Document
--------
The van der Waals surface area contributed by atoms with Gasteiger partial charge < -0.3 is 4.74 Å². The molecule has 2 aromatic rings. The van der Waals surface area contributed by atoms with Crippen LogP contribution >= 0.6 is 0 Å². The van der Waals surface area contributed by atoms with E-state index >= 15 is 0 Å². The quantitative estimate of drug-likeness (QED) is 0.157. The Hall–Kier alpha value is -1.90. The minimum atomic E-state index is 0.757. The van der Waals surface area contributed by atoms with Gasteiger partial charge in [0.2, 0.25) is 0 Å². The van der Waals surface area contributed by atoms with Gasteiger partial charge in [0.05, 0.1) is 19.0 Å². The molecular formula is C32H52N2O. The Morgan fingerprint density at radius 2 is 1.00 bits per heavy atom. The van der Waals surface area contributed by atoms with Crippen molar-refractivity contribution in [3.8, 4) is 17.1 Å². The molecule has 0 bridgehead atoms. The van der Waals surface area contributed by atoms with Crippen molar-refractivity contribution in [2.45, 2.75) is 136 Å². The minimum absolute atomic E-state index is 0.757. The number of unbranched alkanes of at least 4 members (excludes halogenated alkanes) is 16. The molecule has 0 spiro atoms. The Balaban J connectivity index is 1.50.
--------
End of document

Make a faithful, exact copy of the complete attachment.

The van der Waals surface area contributed by atoms with Gasteiger partial charge < -0.3 is 4.74 Å². The molecule has 2 aromatic rings. The van der Waals surface area contributed by atoms with Crippen LogP contribution >= 0.6 is 0 Å². The van der Waals surface area contributed by atoms with E-state index >= 15 is 0 Å². The quantitative estimate of drug-likeness (QED) is 0.157. The Hall–Kier alpha value is -1.90. The minimum atomic E-state index is 0.757. The van der Waals surface area contributed by atoms with Gasteiger partial charge in [0.2, 0.25) is 0 Å². The van der Waals surface area contributed by atoms with Gasteiger partial charge in [0.05, 0.1) is 19.0 Å². The molecular formula is C32H52N2O. The Morgan fingerprint density at radius 2 is 1.00 bits per heavy atom. The van der Waals surface area contributed by atoms with Crippen molar-refractivity contribution in [3.8, 4) is 17.1 Å². The molecule has 0 bridgehead atoms. The van der Waals surface area contributed by atoms with Crippen molar-refractivity contribution in [2.45, 2.75) is 136 Å². The minimum absolute atomic E-state index is 0.757. The number of unbranched alkanes of at least 4 members (excludes halogenated alkanes) is 16. The molecule has 0 spiro atoms. The Balaban J connectivity index is 1.50.